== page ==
In a move that appeared preordained after his comments at an August hearing, U.S. District Judge Dan Aaron Polster approved an unprecedented “negotiation class” of every city and county nationwide to try and reach a global settlement with opioid manufacturers and distributors.
CINCINNATI (Legal Newsline) - Ohio Attorney General Dave Yost has asked a federal appeals court to halt or dismiss the first two bellwether trials in opioid multidistrict litigation, in a major escalation of the long-brewing fight between state AGs and cities/counties seeking their own share of opioid lawsuit proceeds.
Sixteen years ago in a case involving gunmaker Sturm, Ruger & Co., a New York appeals court refused to apply public nuisance law against the manufacturer of a legal product, saying that doing so would transform nuisance law “into a monster that would devour in one gulp the entire law of tort.”
NORMAN, Okla. (Legal Newsline) - A state judge in Oklahoma has blamed Johnson & Johnson for the state's opioid crisis and ordered it to pay $572 million in damages, extending public nuisance law beyond its traditional boundaries into what may become an all-purpose tool for government lawsuits against product manufacturers.
SAN FRANCISCO – On one coast, Bayer AG is fighting to reverse eye-popping jury verdicts based on a contested theory Roundup herbicide made by its Monsanto unit causes cancer. On the other, Johnson & Johnson begins hearings this week in federal court in New Jersey over its request to exclude more than 20 expert witnesses plaintiff lawyers need to prove their case that Johnson’s Baby Powder is contaminated with deadly asbestos and can cause ovarian cancer.
On April 30, the U.S. Environmental Protection Agency declared glyphosate, the active ingredient in the widely used weedkiller Roundup, to be safe. Less than two weeks later, a California jury ordered Bayer AG to pay $2 billion to a couple who blamed their non-Hodgkin's lymphoma on Roundup.
Monsanto has appealed a groundbreaking $80 million verdict over its Roundup herbicide, saying the judge committed several serious legal errors and reversed herself on the issue of punitive damages after she was placed on the receiving end of an “extraordinary and coordinated public relations campaign”
The federal jury that this week ordered Monsanto to pay $80 million for allegedly causing a man’s cancer likely was swayed by internal documents suggesting the unit of Bayer AG had improperly influenced regulators to keep its Roundup weedkiller from being classified a carcinogen.
Multidistrict litigation – sprawling cases sometimes involving thousands of plaintiffs from all over the country – now represents more than half of the civil caseload in federal courts, according to a new survey, yet defendants complain the rules governing them are largely judge-made and haphazardly enforced.
SAN FRANCISCO (Legal Newsline) - The cities of Oakland and San Francisco have replaced the private lawyers representing them in climate change litigation as a series of lawsuits against ExxonMobil, Shell and other oil companies head toward what could be their final challenges in appeals courts on either coast.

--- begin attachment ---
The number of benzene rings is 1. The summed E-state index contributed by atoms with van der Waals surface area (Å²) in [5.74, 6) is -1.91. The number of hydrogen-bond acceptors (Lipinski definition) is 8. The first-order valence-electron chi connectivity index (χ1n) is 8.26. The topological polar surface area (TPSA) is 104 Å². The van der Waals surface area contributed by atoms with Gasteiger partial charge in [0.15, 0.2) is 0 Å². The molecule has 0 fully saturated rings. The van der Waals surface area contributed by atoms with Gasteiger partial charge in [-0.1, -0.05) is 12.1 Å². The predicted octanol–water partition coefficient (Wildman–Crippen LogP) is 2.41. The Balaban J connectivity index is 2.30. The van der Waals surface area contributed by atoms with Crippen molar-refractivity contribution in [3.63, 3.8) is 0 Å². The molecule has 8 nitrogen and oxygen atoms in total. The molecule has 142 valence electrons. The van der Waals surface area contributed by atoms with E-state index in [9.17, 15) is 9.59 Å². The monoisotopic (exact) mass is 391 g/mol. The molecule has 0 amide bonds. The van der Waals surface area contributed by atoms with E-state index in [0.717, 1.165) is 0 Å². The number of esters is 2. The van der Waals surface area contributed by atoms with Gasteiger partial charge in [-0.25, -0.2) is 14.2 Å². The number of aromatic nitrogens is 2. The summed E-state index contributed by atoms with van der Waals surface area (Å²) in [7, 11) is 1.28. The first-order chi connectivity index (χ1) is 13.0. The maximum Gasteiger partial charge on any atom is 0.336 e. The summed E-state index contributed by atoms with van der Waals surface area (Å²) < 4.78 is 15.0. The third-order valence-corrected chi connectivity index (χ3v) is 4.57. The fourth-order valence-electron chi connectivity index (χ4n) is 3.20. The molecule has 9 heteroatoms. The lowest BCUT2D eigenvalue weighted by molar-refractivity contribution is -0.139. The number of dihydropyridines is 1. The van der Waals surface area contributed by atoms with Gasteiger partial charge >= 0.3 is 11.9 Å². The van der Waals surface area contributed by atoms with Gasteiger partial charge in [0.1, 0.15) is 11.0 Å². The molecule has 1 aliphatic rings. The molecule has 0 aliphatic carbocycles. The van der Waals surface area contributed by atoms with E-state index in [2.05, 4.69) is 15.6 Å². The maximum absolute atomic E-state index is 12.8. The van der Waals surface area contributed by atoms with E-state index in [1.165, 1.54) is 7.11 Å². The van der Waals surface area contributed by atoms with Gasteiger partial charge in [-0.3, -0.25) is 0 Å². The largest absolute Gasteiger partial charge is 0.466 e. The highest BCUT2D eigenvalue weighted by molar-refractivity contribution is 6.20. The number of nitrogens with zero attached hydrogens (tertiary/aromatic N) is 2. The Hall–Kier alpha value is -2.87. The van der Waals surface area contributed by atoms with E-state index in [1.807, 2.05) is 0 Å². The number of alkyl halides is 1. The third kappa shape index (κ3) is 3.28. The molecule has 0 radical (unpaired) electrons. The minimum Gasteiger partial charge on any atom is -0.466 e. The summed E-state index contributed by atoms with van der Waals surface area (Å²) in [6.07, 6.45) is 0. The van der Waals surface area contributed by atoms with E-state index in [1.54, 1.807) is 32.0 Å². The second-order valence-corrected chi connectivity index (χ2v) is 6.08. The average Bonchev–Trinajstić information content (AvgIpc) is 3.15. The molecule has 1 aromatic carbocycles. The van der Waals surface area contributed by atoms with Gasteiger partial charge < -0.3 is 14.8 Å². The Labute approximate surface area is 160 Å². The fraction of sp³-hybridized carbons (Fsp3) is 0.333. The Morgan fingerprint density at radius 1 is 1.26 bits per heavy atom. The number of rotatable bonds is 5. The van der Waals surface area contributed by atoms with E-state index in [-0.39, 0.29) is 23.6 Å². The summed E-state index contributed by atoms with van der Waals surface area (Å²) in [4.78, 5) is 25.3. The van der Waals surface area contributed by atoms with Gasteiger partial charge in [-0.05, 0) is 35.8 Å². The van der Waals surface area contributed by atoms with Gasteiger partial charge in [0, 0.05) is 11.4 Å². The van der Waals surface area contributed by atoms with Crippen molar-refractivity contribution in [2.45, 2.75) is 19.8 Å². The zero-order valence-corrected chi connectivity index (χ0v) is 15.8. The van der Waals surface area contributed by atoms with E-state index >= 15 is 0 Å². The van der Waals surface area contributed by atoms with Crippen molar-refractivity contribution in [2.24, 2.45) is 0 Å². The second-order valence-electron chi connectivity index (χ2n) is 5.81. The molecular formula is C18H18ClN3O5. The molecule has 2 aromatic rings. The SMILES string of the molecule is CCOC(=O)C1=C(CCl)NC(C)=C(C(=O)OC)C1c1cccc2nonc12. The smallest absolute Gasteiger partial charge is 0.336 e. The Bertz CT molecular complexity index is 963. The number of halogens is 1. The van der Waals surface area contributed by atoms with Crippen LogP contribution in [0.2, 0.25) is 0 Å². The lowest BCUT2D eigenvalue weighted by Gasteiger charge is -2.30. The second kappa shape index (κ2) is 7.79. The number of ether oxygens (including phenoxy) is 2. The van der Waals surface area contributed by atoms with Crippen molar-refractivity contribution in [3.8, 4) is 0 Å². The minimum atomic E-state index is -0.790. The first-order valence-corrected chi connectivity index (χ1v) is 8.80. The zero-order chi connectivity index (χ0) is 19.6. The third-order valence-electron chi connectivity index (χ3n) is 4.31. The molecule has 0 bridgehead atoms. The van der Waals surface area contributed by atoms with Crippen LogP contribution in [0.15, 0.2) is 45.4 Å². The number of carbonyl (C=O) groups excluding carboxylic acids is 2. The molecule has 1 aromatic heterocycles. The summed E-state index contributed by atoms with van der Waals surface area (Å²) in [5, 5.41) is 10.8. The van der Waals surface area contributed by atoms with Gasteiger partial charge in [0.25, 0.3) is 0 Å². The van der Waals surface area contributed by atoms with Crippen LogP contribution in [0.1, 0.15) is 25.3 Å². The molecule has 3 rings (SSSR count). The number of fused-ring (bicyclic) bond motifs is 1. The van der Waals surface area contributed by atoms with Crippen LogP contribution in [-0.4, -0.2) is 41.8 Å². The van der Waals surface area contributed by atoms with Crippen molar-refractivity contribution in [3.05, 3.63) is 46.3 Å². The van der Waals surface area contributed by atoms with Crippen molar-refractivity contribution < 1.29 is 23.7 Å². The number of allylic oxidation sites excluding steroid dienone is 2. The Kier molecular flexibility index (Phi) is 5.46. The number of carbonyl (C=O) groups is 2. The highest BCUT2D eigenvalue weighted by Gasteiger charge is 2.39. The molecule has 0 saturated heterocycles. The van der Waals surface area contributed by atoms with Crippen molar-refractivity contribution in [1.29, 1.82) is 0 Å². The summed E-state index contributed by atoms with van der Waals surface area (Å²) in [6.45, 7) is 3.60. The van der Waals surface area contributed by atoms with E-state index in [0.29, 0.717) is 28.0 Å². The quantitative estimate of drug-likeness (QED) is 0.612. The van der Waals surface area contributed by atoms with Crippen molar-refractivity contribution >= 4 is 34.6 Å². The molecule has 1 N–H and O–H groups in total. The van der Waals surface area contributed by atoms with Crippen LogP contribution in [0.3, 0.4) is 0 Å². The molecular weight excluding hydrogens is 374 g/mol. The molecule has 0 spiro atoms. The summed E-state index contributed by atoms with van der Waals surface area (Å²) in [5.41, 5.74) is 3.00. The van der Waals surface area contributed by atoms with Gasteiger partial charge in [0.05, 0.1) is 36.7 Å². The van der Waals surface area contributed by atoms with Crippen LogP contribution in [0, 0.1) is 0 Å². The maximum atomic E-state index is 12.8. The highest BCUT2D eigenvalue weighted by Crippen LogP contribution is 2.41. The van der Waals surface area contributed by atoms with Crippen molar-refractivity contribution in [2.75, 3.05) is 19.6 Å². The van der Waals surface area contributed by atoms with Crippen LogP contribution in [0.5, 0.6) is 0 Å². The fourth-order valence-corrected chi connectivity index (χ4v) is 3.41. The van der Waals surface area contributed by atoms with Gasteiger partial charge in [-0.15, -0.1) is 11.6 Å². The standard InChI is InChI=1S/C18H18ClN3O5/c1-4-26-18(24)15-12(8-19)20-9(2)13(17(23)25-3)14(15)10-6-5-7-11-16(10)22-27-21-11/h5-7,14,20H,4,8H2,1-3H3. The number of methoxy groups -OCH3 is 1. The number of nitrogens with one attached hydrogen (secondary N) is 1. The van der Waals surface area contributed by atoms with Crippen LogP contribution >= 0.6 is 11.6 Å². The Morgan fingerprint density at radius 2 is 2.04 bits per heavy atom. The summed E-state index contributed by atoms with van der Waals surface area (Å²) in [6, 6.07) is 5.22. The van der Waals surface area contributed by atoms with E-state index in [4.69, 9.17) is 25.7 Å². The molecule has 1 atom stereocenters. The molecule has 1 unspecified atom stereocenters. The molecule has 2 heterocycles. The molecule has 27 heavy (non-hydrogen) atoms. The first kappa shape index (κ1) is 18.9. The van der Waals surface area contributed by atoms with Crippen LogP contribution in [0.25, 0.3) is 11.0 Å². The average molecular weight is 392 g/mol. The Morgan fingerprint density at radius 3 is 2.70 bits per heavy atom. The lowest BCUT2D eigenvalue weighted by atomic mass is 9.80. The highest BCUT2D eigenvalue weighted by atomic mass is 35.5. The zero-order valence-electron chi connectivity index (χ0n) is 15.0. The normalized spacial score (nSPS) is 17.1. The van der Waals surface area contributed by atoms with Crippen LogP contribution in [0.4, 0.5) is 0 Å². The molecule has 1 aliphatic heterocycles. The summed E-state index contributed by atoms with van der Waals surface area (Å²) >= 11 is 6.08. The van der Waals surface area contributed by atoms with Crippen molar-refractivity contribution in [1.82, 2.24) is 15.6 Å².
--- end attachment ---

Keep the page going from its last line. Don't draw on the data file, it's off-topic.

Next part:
WASHINGTON (Legal Newsline) - The U.S. Supreme Court heard arguments yesterday in a case that could end cy pres, the practice of steering money in class action settlements to organizations with absolutely no connection to the underlying lawsuit.
R.I. AG Peter Kilmartin better hope Rhode Island courts import California’s concept of public nuisance law, since the last time a Rhode Island AG tried this tactic, over lead paint, the state Supreme Court rejected the claim entirely.
It was a surprising opening move, to say the least. Arguing for the City of New York in its climate lawsuit against five major oil companies, attorney Michael Pawa cited AEP v. Connecticut, a 2009 decision by the U.S. Court of Appeals for the Second Circuit, as “persuasive authority” in his clients’ favor.
SAN FRANCISCO (Legal Newsline) - Lawsuits accusing some of the world’s biggest oil companies of causing climate change face a crucial test Thursday, when a federal judge in California hears arguments on whether to dismiss cases brought by the cities of San Francisco and Oakland.
SEATTLE (Legal Newsline) - Self-driving cars, machines that teach themselves how to operate and home digital assistants that can enter into legally binding contracts are all either on the market now or soon will be. So the next question is: Whom do you sue when they run amok?
SAN FRANCISCO (Legal Newsline) - Chevron, in a renewed motion to dismiss climate change litigation against it filed by the cities of San Francisco and Oakland, described the case as a futile attempt to get around numerous prior court decisions preventing similar lawsuits over the sale of legal products.
SAN FRANCISCO (Legal Newsline) - Five of the world’s largest oil and gas producers filed a motion to dismiss a climate change lawsuit against them by the cities of Oakland and San Francisco even as they prepared to deliver an unusual “tutorial” on climate science to the federal judge overseeing the case.
SAN FRANCISCO (Legal Newsline) - Plaintiff lawyers meeting in San Francisco last week for a conference on opioid litigation acknowledged that the hundreds of lawsuits they have filed in state and federal court will be difficult to resolve without an unprecedented national settlement whose mechanics are still difficult to predict.